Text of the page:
Then they put it out on Audible and I’ve started getting people writing in and saying, “I like the way you voiced the characters, Martha.” And I’m like, “Wow, it is really true. If there is something in front of you and you do not know how to do it, run at it full speed.” Now I know this doesn’t always match with everybody’s personality, but I’m very anxious as you’ll read in my next book Beyond Anxiety, it’s all about books today. But I’m an extremely anxious self-conscious person and so for me to… I basically have to run full speed at it because I don’t have the courage to walk. I just have to close my eyes and run.

And then I realized almost everything I’ve done in my life… I mean, I didn’t mean to be a life coach and I didn’t mean to run a life coach training. I don’t know how to do that stuff, well, now I do. But at the time I did not know how to do any of these things. And my reaction was just to think, “Okay, now I have to do this,” and to close my eyes and run straight at it and what happens? Another thing I thought I might call this episode is Just Ship the Work. That comes from Seth Godin who just says, “Just get the work to the people it’s meant for and let them deal with whether or not they like you.” I also was thinking of putting out a phrase that I love from Liz Gilbert, which is, “Done is better than good.”

So let’s put these all together. If you are facing something in your life and who isn’t? That makes you anxious and you think, “I’m not sure I can do this one, I’m not sure I can be a parent. I just had a baby, I’m not sure I can be a parent.” “I’m switching genders and I’m not sure I know how to do this.” “I am trying to build a business,” or “I’m trying to get a job.” Or whatever it is you’re trying to do, “I’m make a relationship work. And love has brought me here and love asks me to move forward and I am afraid, I don’t think I can do this.” Just know that 99% of everything that gets done is done by people who don’t think they can do this. Let me amend that, 99% of every original thing that is done is done by people who don’t think they can do it.

And everything else is about… There are two kinds of… Robert Louis Stevenson said, “Everybody lives by selling something.” Well, there are two ways to make a living selling something. One is to be a content creator and the other one is to be a distributor. So some people make the peanut butter, some people get the peanut butter to the people. Some people voice the book or write the book or whatever. And then there are people working with me who get books to the world. So my thing is about content creation, but those are the only two things, content creation and delivery. So if you’re trying to make your mark on the world, know that there will be a place where you either have to make something original or deliver something in a way that has never been delivered and you will feel like you can’t.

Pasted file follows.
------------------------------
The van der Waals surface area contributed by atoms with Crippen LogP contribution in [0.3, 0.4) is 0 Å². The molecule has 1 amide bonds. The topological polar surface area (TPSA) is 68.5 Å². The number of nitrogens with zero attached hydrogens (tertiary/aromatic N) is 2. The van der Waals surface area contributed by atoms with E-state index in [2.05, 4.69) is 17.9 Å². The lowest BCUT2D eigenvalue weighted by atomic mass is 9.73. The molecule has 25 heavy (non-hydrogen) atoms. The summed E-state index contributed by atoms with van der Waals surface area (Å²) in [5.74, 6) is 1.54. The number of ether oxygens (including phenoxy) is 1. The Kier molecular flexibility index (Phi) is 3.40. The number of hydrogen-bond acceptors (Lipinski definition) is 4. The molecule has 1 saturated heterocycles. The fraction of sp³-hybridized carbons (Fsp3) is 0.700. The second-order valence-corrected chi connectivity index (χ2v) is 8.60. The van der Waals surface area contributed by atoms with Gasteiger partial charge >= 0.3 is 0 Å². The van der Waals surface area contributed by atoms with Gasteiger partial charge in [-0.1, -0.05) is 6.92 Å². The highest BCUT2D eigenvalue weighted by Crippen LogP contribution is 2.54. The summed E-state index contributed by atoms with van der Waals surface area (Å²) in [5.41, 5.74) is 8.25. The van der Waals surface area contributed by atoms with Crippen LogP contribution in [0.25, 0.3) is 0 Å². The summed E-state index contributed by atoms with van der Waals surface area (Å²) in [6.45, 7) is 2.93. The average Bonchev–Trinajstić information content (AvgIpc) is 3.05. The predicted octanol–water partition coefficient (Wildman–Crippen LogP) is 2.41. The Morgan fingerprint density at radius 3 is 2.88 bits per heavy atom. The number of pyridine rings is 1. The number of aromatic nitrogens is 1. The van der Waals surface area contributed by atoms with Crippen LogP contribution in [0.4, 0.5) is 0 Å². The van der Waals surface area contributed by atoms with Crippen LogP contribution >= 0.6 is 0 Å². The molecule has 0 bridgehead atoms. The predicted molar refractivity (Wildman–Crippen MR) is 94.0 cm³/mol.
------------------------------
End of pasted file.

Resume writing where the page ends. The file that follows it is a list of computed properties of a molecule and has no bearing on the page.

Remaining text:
And this is the time to take a lot of deep breaths. Imagine yourself in a soundproof booth saying, “Okay, I have the task before me and the fact that I am paralyzed and terrified does not matter. I’m going to ship the work, done is going to be better than good.” And then you start. And let me tell you, when you’re writing a book, when you’re voicing a book, when you’re raising a child, when you’re creating a relationship, it goes on for a while. And it’s not like the anxiety’s over once you start. You have to find the courage over and over and over again because even after taking a hundred steps or a thousand steps, you’re still afraid you can’t take the next step.

And you’ve got to… Because love has brought you there and because you’re in the situation, do the thing you think you cannot do. How? I can’t tell you that. You will get there and you will know how to close your eyes and run forward and it will be very, very terrifying. And because it’s so terrifying, having done it, it will give you courage. And as you accumulate courage, you’ll be able to do more and more things that you thought you could not do, not because you’ll be more skilled at them, but because courage is 99% of everything. As Tony Morrison said, “Courage is the only necessary virtue, because without it, none of the other virtues ever get practiced.”

So I’m going to go to my question thing, but before we do the questions, I want to do our meditation and I want you to think about this. Any newcomers out there, this is the meditation we do every week by request of the community. And we are going to get ourselves into a space of peace. But I really want all of you to think about something that you have to do, either create something or deliver something, get something done that you think you cannot do, that scares the living patooties out of you. And that you want to do, that you would love to have done it, let’s say that. Ernest Hemmingway said, somebody asked him, “Do you love writing?” He said, “I love having written.” Okay, so we’re going to think about something you will love having done. This is our symbol for the thing you will love having done. And bring it up in your mind, the child you think you cannot raise, the relationship you think you cannot create, the job you think you cannot do. But love has brought you here.